newsCO.com.au | SSM: ABS to visit 200 remote communities to gather marriage surveys

September 22, 2017

@newsCOflash

2017-09-22 08:30:52

Updated

September 22, 2017 18:36:29

The Australian Bureau of Statistics has announced it will send teams of survey officers to around 200 remote communities over the coming weeks to explain the same sex marriage survey, and to issue new forms when needed.

The deputy statistician responsible for the Australian marriage survey, Jonathan Palmer, said the officers would also have the authority to collect completed forms on the spot.

“We’re following our mailout up with engagement in remote and rural areas to give everyone the best opportunity to participate,” Mr Palmer said.

“We’ve still got five weeks in which people can respond.

“The first step was the mailout, and now we’re going out to help people where the mail might not work [reliably].”

However, ABS staff will not be accompanied by Aboriginal language interpreters.

Instead, they will be relying on audio recordings in selected Aboriginal languages.

Mr Palmer said if any person wished to change their survey response, or had concerns that their form may have been returned without their knowledge, they could request a new survey from the ABS.

“Only one response will be processed for each eligible person,” he said.

Reports marriage survey not widely discussed in regional areas

In Tennant Creek, a town that sits halfway between Alice Springs and Darwin, a local pastor told PM there had been next to no public discussion of the same-sex marriage survey in the town.

Michael Baker’s Christian congregation is mainly Aboriginal, and he said he had told them to vote no.

“We haven’t had any marches or anything saying we need to vote yes, and so we’ve made the statement as a church that we don’t agree with it, and we’re sending a message,” Mr Baker said.

Michael Baker also says he welcomes the news ABS staff will be visiting remote areas to facilitate the survey, and that he’s been telling people to make sure they do vote.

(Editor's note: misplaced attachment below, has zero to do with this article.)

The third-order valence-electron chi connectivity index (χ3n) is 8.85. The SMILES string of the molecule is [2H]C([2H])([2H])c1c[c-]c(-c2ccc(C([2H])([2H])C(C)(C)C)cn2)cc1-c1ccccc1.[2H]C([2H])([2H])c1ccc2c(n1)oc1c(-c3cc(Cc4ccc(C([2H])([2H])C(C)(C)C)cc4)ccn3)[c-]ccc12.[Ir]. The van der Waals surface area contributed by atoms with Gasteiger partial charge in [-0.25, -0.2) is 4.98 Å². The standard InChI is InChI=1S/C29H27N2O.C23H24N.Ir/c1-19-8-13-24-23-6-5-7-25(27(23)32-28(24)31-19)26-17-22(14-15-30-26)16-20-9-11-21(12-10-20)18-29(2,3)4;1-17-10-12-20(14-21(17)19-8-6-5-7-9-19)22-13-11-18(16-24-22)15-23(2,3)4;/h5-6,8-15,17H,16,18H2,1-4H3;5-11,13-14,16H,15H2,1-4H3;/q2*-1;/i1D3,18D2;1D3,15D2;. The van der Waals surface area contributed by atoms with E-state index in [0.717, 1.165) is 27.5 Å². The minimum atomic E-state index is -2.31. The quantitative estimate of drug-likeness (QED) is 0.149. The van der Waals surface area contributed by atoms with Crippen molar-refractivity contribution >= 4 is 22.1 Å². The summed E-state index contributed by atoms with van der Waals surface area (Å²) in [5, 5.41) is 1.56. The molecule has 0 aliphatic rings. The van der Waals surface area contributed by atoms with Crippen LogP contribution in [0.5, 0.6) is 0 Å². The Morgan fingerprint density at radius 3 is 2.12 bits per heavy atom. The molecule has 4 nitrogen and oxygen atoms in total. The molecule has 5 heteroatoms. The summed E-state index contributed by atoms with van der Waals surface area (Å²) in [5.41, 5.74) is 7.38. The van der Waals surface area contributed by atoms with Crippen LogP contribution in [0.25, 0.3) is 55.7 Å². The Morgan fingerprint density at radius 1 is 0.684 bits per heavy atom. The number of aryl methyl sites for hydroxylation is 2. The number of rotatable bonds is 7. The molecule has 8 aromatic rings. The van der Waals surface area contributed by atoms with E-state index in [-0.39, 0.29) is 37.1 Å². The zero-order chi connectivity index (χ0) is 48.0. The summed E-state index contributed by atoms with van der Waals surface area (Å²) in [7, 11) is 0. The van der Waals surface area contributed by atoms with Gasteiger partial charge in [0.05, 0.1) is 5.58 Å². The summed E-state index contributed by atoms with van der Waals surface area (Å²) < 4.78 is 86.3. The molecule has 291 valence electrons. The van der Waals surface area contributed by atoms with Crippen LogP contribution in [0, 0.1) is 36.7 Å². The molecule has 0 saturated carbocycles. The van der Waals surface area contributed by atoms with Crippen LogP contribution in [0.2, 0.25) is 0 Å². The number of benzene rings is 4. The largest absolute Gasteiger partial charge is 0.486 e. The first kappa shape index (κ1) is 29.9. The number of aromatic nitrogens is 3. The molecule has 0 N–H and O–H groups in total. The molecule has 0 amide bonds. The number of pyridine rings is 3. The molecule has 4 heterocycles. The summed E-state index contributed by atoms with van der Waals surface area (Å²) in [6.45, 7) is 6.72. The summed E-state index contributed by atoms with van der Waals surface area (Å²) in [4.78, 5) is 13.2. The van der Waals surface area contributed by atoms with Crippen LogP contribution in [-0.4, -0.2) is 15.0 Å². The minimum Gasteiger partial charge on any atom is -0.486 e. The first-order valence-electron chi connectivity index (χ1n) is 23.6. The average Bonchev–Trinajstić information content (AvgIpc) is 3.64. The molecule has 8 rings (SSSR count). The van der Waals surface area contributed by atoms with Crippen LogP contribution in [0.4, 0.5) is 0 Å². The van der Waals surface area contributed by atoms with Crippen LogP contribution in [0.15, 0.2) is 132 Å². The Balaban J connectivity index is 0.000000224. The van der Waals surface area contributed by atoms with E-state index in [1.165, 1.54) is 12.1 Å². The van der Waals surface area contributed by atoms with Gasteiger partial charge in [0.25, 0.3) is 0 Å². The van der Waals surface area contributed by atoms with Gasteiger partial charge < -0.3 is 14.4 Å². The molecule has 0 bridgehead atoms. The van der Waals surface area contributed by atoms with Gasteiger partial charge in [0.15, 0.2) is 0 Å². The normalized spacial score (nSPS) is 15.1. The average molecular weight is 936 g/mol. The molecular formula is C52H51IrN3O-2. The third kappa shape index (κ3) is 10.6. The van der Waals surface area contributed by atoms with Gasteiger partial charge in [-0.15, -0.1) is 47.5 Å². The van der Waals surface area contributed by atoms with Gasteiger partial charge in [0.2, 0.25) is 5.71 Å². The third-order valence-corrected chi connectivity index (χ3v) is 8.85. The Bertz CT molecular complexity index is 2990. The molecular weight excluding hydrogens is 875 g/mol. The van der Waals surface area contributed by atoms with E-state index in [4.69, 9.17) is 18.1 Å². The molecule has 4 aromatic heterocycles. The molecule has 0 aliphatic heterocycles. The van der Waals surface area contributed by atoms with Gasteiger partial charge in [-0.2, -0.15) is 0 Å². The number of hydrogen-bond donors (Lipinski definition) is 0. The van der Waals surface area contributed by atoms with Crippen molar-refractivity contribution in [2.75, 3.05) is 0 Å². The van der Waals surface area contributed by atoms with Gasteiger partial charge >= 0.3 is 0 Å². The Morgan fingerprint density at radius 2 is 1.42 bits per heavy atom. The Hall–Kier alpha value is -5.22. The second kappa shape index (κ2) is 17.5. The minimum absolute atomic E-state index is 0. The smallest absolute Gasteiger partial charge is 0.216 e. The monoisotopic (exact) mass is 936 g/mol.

“I think there’s a certain amount of awareness, especially amongst more younger people, but some of the older people would certainly need an explanation in language,” he said.

In another remote Northern Territory town, the organiser of the annual Elliott Mardi Gras, around 700 kilometres south of Darwin, agreed more awareness of the survey was needed.

Shelley McDonald said she already returned a yes answer to the survey, but despite the town’s history of supporting the gay community the survey had not been widely discussed.

“There’s been no advertisement put up around town or anything,” Ms McDonald said.

“I haven’t heard anyone discuss it or talk about it in any way,” she added.

Topics:

marriage,

community-and-society,

nt,

elliott-0862

First posted

September 22, 2017 18:30:52

★Jordan Duran-“Master Hypnotherapist & Life Coach – Online, By Phone, In Person – Worldwide.–TnC RAPID Results. End the Hurt–Contact Jordan.

Twitter—@JordanDuran

Girl Collection Fashion—CGFASH

★BOOKr..“JUST Book Me On BOOKr”

★BLOGr..“Write it On BLOGr The Social Blog”

newsCO Top 10

Twitter—Girl Collection

Twitter—The New York Guardian

–Top Twitter To Follow:

Twitter—@newsCOflash

Twitter—@JordanDuran

Twitter—@BookrVIP

Twitter—@Juevelle

Twitter—@GossBOSSfans

Twitter—@GirlCollection

Twitter—@Checkusin

Checkusin—Cheapest Hotel – Flight Deals Online

newsCO.com.au #1 News in a FLASH – Contact Us

@newsCO

Article Categories:
Australia

Leave a Comment

Your email address will not be published. Required fields are marked *